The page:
Thousands Protest Against President in Tunisia, Demand Democracy Be Reinstated

President Kais Saied, who came to power last summer, has been accused by opponents of orchestrating a coup which threw the country into its worst crisis since 2011

Reuters
Reuters
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Demonstrators carry banners and flags during a protest against Tunisian President Kais Saied in Tunis on Sunday.
Demonstrators carry banners and flags during a protest against Tunisian President Kais Saied in Tunis on Sunday.Credit: ZOUBEIR SOUISSI/ REUTERS
Reuters
Reuters

Thousands of Tunisians protested on Sunday against President Kais Saied, demanding a return to the normal democratic order and rejecting his replacement of the independent electoral commission with one he named himself.

"The people want democracy" and "Saied has led the country to starvation" were two slogans chanted by the protesters who gathered in the country's capital Tunis a week after a smaller demonstration in support of the president was held.

"It has become clear that the street supports a return to the democratic path," said Samira Chaouachi, the deputy leader of the dissolved parliament who like Saied's other opponents accuses him of a coup.

Saied has entrenched his one-man rule since seizing executive power last summer, dismissing parliament, moving to rule by decree and saying he will replace the democratic constitution through a referendum.

Saied denies a coup, saying his intervention was legal and necessary to save Tunisia from years of political paralysis and economic stagnation at the hands of a corrupt, self-serving elite who had taken control of government.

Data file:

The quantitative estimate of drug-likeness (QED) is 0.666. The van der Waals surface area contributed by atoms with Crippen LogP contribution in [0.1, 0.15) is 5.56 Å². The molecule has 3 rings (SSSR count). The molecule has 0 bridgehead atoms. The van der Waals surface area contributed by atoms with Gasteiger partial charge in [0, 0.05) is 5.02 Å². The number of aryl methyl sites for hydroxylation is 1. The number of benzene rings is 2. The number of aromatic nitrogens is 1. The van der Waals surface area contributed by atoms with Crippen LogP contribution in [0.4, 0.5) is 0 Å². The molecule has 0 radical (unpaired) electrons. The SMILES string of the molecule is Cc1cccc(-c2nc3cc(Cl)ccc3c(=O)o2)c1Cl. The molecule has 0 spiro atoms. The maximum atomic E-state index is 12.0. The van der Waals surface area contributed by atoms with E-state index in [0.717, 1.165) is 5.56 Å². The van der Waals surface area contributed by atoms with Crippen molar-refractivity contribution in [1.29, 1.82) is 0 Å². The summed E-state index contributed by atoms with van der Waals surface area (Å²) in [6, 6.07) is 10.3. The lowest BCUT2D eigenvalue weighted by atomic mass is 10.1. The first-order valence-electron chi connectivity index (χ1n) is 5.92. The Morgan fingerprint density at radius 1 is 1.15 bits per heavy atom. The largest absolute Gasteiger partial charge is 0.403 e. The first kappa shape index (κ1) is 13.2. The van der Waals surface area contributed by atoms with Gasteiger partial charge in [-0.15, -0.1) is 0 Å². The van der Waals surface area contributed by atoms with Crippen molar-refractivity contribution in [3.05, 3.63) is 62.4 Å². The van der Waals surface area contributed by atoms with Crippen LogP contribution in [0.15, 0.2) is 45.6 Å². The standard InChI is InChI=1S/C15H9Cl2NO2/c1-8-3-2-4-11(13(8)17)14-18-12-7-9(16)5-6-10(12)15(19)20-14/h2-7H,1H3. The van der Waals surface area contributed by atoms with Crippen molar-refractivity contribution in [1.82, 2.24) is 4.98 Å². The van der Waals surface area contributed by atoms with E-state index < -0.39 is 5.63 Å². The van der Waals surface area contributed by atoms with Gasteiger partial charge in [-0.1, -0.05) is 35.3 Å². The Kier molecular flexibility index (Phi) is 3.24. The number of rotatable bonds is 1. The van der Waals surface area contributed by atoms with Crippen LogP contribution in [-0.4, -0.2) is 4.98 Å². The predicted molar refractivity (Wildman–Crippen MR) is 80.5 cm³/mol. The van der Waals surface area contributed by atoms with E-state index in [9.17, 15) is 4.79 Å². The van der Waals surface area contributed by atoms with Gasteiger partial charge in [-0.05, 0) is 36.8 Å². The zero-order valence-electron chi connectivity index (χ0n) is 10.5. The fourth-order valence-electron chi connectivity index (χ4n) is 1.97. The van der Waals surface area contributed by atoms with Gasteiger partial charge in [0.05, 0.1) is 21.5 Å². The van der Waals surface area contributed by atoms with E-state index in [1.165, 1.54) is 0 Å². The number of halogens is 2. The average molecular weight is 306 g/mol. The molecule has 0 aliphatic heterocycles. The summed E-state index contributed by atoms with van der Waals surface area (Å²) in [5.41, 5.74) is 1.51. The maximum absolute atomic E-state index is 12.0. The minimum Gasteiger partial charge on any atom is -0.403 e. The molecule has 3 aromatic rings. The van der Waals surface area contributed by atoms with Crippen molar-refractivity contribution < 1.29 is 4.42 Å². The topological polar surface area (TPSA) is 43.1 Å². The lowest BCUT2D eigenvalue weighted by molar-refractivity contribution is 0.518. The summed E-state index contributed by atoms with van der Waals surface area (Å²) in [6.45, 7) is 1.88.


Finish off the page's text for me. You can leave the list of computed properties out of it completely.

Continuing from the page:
Meanwhile, Tunisia's economy and public finances are in crisis and the government is in talks with the International Monetary Fund for a rescue package amid widespread poverty and hardship.

Saied's moves have thrust Tunisia into its biggest political crisis since the 2011 revolution that introduced democracy and triggered the "Arab Spring," threatening the rights and freedoms won 11 years ago.

He has replaced a judicial council that guaranteed judges' independence as well as the independent electoral commission, casting doubt on the integrity of both the legal process and of elections.

"Our peaceful resistance will continue in the street until we restore our freedom and democracy," said one of the protesters, Tijani Tizaoui, a private sector employee, who said he had been imprisoned before the revolution for protesting.

The 2014 constitution was the result of months of intense negotiation among a broad array of political parties and civil society bodies including the powerful UGTT labor union, which has more than a million members.

Saied has rejected calls for a similar inclusive dialogue, saying those who opposed his moves should be barred from discussion on Tunisia's future as he prepares for a referendum on his new constitution.

"Tunisians refuse the unilateral change of the electoral system... Tunisians are here to reject Saied's referendum," said Nejib Chebbi, a veteran politician at the protest.

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